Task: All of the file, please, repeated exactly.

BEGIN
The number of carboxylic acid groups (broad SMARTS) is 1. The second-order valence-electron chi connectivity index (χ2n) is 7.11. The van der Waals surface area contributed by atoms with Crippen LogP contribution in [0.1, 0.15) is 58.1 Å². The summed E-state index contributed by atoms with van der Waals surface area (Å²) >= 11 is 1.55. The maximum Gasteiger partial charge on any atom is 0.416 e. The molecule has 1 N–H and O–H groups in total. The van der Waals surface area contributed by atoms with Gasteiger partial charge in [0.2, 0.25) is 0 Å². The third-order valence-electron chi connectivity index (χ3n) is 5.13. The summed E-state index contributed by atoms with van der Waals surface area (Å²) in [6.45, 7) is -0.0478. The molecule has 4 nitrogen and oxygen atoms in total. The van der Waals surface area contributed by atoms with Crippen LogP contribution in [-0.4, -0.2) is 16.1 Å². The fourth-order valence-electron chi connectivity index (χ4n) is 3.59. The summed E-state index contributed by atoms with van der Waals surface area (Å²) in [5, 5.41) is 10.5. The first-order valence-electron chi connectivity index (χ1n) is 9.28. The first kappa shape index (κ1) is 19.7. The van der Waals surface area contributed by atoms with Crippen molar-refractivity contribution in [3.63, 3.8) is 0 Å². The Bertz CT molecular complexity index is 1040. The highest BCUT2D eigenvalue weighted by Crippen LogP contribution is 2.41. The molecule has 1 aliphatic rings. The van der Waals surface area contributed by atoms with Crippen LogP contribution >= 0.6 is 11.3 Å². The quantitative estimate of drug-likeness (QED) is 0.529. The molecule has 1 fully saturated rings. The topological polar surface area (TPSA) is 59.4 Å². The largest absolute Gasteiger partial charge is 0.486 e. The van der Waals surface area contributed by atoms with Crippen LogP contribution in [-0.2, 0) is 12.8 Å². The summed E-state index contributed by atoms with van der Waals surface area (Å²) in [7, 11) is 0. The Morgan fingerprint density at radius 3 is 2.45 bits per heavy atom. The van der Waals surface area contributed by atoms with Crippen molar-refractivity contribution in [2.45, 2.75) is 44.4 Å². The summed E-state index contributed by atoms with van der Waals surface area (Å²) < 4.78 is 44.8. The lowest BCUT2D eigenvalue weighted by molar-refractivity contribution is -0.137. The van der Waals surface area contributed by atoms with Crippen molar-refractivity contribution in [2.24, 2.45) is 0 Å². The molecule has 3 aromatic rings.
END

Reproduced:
The number of carboxylic acid groups (broad SMARTS) is 1. The second-order valence-electron chi connectivity index (χ2n) is 7.11. The van der Waals surface area contributed by atoms with Crippen LogP contribution in [0.1, 0.15) is 58.1 Å². The summed E-state index contributed by atoms with van der Waals surface area (Å²) >= 11 is 1.55. The maximum Gasteiger partial charge on any atom is 0.416 e. The molecule has 1 N–H and O–H groups in total. The van der Waals surface area contributed by atoms with Gasteiger partial charge in [0.2, 0.25) is 0 Å². The third-order valence-electron chi connectivity index (χ3n) is 5.13. The summed E-state index contributed by atoms with van der Waals surface area (Å²) in [6.45, 7) is -0.0478. The molecule has 4 nitrogen and oxygen atoms in total. The van der Waals surface area contributed by atoms with Crippen LogP contribution in [-0.4, -0.2) is 16.1 Å². The fourth-order valence-electron chi connectivity index (χ4n) is 3.59. The summed E-state index contributed by atoms with van der Waals surface area (Å²) in [5, 5.41) is 10.5. The first-order valence-electron chi connectivity index (χ1n) is 9.28. The first kappa shape index (κ1) is 19.7. The van der Waals surface area contributed by atoms with Crippen molar-refractivity contribution in [3.63, 3.8) is 0 Å². The Bertz CT molecular complexity index is 1040. The highest BCUT2D eigenvalue weighted by Crippen LogP contribution is 2.41. The molecule has 1 aliphatic rings. The van der Waals surface area contributed by atoms with Crippen LogP contribution >= 0.6 is 11.3 Å². The quantitative estimate of drug-likeness (QED) is 0.529. The molecule has 1 fully saturated rings. The topological polar surface area (TPSA) is 59.4 Å². The largest absolute Gasteiger partial charge is 0.486 e. The van der Waals surface area contributed by atoms with Crippen LogP contribution in [-0.2, 0) is 12.8 Å². The summed E-state index contributed by atoms with van der Waals surface area (Å²) in [7, 11) is 0. The Morgan fingerprint density at radius 3 is 2.45 bits per heavy atom. The van der Waals surface area contributed by atoms with Crippen molar-refractivity contribution in [2.45, 2.75) is 44.4 Å². The summed E-state index contributed by atoms with van der Waals surface area (Å²) < 4.78 is 44.8. The lowest BCUT2D eigenvalue weighted by molar-refractivity contribution is -0.137. The van der Waals surface area contributed by atoms with Crippen molar-refractivity contribution in [2.24, 2.45) is 0 Å². The molecule has 3 aromatic rings.